To celebrate Thanksgiving, I (Allison) savored six days in fabulous, sunny San Diego, Calif. Among learning to surf, taking in the mountain views and visiting the world-renowned zoo, I got in some quality open-water swims at La Jolla Cove.
The weather ranged between 70-80 degrees Fahrenheit during the day Thanksgiving week. The water was clear and blue; at 61 degrees Fahrenheit, it was a bit chillier. My first swim there took place with two friends, one who seemed somewhat concerned about bumping into “sea creatures.” Fortunately, the only creatures I saw were schools of tiny fish near the shore.
Among my bodily covered friends, I wore the sleeveless wetsuit and appeared a little crazy without sleeves. The next time I swam at LJC, I also looked crazy because I was wearing a wetsuit — the locals I swam with wore merely swimsuits. (Yes, they shivered a little, but I’ll bet they were used to the chilly water.) That day, I joined some folks from the La Jolla Cove Swim Club, a seemingly informal group of swimmers who put on all sorts of open-water events throughout the year, gladly welcomed my friend Sara and I into their swim circle. (Who ever said that Southern hospitality doesn’t extend to the West Coast?) The four of us largely stayed together, and periodically regrouped at buoys.
The buoys were spaced at quarter- and half-mile intervals; from the beach at LJC to the Marine Room (on La Jolla Shores) was either .6 or .7 of a mile. It was a mile to swim from the beach at LJC to the lifeguard tower at La Jolla Shores.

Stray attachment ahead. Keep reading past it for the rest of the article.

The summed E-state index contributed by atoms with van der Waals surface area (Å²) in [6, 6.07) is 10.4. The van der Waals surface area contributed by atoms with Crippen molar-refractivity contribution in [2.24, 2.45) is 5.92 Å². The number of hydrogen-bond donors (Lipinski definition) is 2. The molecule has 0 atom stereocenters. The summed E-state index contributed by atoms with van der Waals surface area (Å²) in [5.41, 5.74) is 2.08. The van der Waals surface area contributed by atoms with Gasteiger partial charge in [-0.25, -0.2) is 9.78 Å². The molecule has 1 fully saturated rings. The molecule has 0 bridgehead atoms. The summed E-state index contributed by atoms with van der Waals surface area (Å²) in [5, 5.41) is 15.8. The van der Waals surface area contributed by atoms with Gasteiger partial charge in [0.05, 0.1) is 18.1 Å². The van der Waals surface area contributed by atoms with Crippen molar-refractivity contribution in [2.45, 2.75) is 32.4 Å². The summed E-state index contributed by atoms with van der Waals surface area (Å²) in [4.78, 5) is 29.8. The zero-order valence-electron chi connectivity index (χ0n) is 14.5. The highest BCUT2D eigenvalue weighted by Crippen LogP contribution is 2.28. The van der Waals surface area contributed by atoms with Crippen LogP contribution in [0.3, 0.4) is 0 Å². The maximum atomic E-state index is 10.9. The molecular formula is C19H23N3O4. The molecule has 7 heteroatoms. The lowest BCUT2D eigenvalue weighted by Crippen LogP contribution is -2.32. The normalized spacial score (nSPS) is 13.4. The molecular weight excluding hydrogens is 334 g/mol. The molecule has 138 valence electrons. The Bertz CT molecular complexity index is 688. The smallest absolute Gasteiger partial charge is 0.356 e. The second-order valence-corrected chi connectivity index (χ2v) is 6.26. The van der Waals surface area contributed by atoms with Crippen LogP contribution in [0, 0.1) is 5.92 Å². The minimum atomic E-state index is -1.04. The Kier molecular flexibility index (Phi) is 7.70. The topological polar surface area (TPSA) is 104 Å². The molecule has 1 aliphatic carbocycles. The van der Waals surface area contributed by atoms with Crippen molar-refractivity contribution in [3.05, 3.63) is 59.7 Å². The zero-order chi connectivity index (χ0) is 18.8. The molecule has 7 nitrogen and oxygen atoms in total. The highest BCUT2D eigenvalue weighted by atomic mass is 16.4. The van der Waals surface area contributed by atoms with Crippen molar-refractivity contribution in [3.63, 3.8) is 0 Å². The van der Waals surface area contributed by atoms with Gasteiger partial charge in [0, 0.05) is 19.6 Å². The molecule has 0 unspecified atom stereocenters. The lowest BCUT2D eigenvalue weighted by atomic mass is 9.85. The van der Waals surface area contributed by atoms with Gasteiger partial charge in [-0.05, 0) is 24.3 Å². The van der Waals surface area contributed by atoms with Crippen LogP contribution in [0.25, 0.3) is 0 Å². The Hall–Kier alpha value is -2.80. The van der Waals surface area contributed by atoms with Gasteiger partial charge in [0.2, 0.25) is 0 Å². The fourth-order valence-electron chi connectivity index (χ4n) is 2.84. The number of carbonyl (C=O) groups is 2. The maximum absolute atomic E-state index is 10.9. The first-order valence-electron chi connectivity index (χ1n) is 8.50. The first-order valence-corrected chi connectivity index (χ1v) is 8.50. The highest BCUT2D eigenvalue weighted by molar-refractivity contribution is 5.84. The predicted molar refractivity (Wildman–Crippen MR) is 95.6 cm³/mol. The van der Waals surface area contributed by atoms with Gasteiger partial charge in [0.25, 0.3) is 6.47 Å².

Most of the time, the waves were gentle; the current and waves were noticeably weaker during my morning (9 a.m.) swims. Undoubtedly, the hardest part, for me, was the first time I put my face in the water each day. But after a few minutes of focusing on my stroke and bilateral breating, I reached a peaceful equilibrium and adapted to the cold. My toes did get numb the last day I swam there, after about an hour in the Pacific.
The first day I swam at LJC, I forgot my earplugs, and I was sorry. They made a big difference in keeping my ears warm, but after being kicked in the ear last year during an open-water swim, I rarely swim in open water without them.
One of the biggest differences between East and West Coast open-water swimming was the seaweed — the density, look and feel of it. Perhaps I’ve not done enough East Coast ocean swimming to really know, but in LJC, I would periodically swim into a four-to-five foot clump of rough seaweed, and have to claw my way out. Readers, have you ever had this experience? And the seaweed wasn’t slimy like on the East Coast.
LJC is even more beautiful in real life than the pictures let on — and I’d say the pictures are pretty nice.
Oh, and did I mention the sky was blue and cloudless every day?
A few more things I learned about San Diego and swimming at LJC:
- During one of the swims, a veteran swimmer advised me that when heading for the shore, I wanted to be sure to aim for the middle to avoid being tossed upon the rocks by the ocean’s waves. With a current, this can often be tricky, but I got it.
- Parking was easier to find near LJC during the morning hours, but was free for three hours all along the road near the cove.
- If you’re planning on swimming in San Diego, even in the winter, don’t forget the sunscreen. Even though I didn’t, I returned to Virginia with some very tan arms!
- There is a 100 percent chance that I will return to LJC in the near future.